JOHANNESBURG, DEC. 27 -- Despite an impassioned appeal by Anglican Archbishop Desmond Tutu for a suspension of violence, eight people were reported killed today in factional fighting in black townships in Natal Province, bringing to 13 the total dead over the Christmas weekend in internecine clashes.
It was one of the most violent weekends this year in Natal, where street warfare between rival black groups has resulted in the deaths of more than 200 people in the past two months alone, most of them in townships around the provincial capital, Pietermaritzburg.
Tutu, winner of the 1984 Nobel Peace Prize, today called the latest wave of violence "a ghastly spiral of unending revenge killings."
In his first public statement on the fighting since unsuccessfully trying to mediate between rival factions on Dec. 6, Tutu said, "The shocking carnage in Pietermaritzburg has to stop. The absolute minimum condition necessary as we enter 1988 is an immediate cease-fire -- a complete suspension of all violence while the peace talks are under way."
Tutu was sharply critical of leaders of the conservative Inkatha movement, headed by Zulu Chief Mangosuthu Gatsha Buthelezi, and the militant United Democratic Front, a coalition of 700 antiapartheid groups, which is loosely allied with the outlawed African National Congress.
The archbishop said that instead of ordering their followers to implement an immediate suspension of vengeance attacks, the rival groups' leaders continue to engage in "aggressive verbal political attacks" that fuel fighting in the streets.
"Political organizations appear to envisage the violence ceasing only after and not before they have achieved a settlement of their political differences. This creates the clear impression that they regard violence as an instrument to achieve political objectives," he said.
The South African Police Department's daily report said four blacks were killed today in clashes around Pietermaritzburg, the scene of the most intense factional fighting, which began two years ago in Natal Province and has increased in recent months.
Authorities reported that two blacks were killed and seven injured at the Molweni township, near Durban, when fighting erupted between families and friends of a murder victim and those of his alleged assailant.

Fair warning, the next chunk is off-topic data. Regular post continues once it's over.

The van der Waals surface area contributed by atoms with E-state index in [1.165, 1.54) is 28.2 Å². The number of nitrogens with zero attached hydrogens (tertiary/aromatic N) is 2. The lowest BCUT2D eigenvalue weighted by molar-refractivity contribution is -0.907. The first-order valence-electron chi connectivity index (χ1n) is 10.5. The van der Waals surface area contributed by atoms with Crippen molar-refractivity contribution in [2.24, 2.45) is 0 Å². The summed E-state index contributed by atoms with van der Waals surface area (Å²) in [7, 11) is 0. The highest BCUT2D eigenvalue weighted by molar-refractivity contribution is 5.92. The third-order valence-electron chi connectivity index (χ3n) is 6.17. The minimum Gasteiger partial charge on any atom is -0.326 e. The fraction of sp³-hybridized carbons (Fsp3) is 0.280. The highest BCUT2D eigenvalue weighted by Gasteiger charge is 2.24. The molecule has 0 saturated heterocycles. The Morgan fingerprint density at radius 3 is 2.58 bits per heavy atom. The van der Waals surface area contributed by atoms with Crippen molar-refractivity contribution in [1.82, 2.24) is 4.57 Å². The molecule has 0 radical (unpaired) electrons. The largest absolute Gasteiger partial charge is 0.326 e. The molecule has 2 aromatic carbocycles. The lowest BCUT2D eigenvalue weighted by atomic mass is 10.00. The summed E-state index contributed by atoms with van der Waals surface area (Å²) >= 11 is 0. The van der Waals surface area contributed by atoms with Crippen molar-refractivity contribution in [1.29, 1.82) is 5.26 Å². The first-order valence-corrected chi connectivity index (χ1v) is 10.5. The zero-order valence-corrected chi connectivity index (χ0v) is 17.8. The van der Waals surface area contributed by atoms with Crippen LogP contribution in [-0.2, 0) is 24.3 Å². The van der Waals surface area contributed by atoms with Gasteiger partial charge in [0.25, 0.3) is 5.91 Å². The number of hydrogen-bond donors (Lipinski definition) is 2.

Police officials said 22 houses were set on fire during the Molweni incident and that security forces dispersed crowds with rubber bullets, tear gas and shotgun fire. They said 43 people were arrested.
The authorities said two other men were killed in a clash at Taylor's Halt, near Pietermaritzburg, and security forces there had to disperse a mob with tear gas. In the same area, police found the body of a black man with stab wounds.
Officials said a black man was burned to death at Magwanyani, near Pietermaritzburg, and that another black man was shot to death when he attacked a policeman in Kwamashu, near Durban.
Yesterday, the police reported five persons killed in factional fighting in Natal, four of them around Pietermaritzburg.
The fighting is part of a two-year struggle for dominance in the townships that turned violent most recently after an Inkatha recruitment campaign in which UDF leaders charged that Inkatha zealots were press-ganging people into joining the movement.
Inkatha leaders charged that the UDF, allied with the black labor union umbrella, the Congress of South African Trade Unions, tried to disrupt its membership drive.
Both sides say they resort to violence only in self-defense, although some Inkatha leaders have endorsed vengeance killings. Buthelezi recently said he could not be held responsible for the actions of every one of more than one million members of his predominantly Zulu movement.
Repeated attempts to hold peace talks between the two groups have collapsed, partly, UDF leaders charge, because security police have detained without trial scores of UDF local leaders who were to take part in the meetings.
Although both groups oppose South Africa's apartheid policy of racial separation, they differ widely in political philosophy and tactics. Inkatha opposes economic sanctions against South Africa and advocates negotiations with white leaders in Pretoria under certain conditions, while the UDF is more militant.
Since the resurgence of black violence in South Africa in September 1984, more than 2,500 people have been killed nationwide, a majority of them in black-against-black violence.
The fighting has wide implications for the future of power-sharing in South Africa, because it appears to reinforce assertions by many white conservatives that tribal and political rivalries among blacks would make a unitary system of one-man, one-vote untenable and lead to a breakup of the country.
Tutu said the Natal violence was generated by the maintenance of "hard-core apartheid," which he defined as the exclusion of blacks from political power.
Apartheid "denies black political groups the logical and peaceful way to test their political support, through the ballot box, and transfers conflict to the streets," he said.